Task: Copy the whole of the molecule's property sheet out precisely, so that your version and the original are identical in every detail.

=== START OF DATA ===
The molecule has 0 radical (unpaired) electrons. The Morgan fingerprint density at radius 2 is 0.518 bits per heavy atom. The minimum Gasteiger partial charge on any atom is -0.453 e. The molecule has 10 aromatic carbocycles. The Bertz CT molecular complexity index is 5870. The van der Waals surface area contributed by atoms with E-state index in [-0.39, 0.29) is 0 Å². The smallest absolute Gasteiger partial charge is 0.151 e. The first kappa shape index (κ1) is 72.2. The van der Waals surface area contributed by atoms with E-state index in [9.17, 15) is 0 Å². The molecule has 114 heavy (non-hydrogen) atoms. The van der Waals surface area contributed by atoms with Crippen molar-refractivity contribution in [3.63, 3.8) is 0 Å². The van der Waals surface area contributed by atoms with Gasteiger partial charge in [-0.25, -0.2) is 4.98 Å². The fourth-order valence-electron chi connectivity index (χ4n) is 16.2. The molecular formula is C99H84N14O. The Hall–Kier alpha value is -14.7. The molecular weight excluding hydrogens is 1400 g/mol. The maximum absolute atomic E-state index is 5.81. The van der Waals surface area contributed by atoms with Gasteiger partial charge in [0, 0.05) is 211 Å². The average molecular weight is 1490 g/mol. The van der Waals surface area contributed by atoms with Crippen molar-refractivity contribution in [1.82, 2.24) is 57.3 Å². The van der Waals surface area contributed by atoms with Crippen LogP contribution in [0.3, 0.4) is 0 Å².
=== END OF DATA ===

The molecule has 0 radical (unpaired) electrons. The Morgan fingerprint density at radius 2 is 0.518 bits per heavy atom. The minimum Gasteiger partial charge on any atom is -0.453 e. The molecule has 10 aromatic carbocycles. The Bertz CT molecular complexity index is 5870. The van der Waals surface area contributed by atoms with E-state index in [-0.39, 0.29) is 0 Å². The smallest absolute Gasteiger partial charge is 0.151 e. The first kappa shape index (κ1) is 72.2. The van der Waals surface area contributed by atoms with E-state index in [9.17, 15) is 0 Å². The molecule has 114 heavy (non-hydrogen) atoms. The van der Waals surface area contributed by atoms with Crippen molar-refractivity contribution in [3.63, 3.8) is 0 Å². The van der Waals surface area contributed by atoms with Gasteiger partial charge in [-0.25, -0.2) is 4.98 Å². The fourth-order valence-electron chi connectivity index (χ4n) is 16.2. The molecular formula is C99H84N14O. The Hall–Kier alpha value is -14.7. The molecular weight excluding hydrogens is 1400 g/mol. The maximum absolute atomic E-state index is 5.81. The van der Waals surface area contributed by atoms with Gasteiger partial charge in [0, 0.05) is 211 Å². The average molecular weight is 1490 g/mol. The van der Waals surface area contributed by atoms with Crippen molar-refractivity contribution in [1.82, 2.24) is 57.3 Å². The van der Waals surface area contributed by atoms with Crippen LogP contribution in [0.3, 0.4) is 0 Å².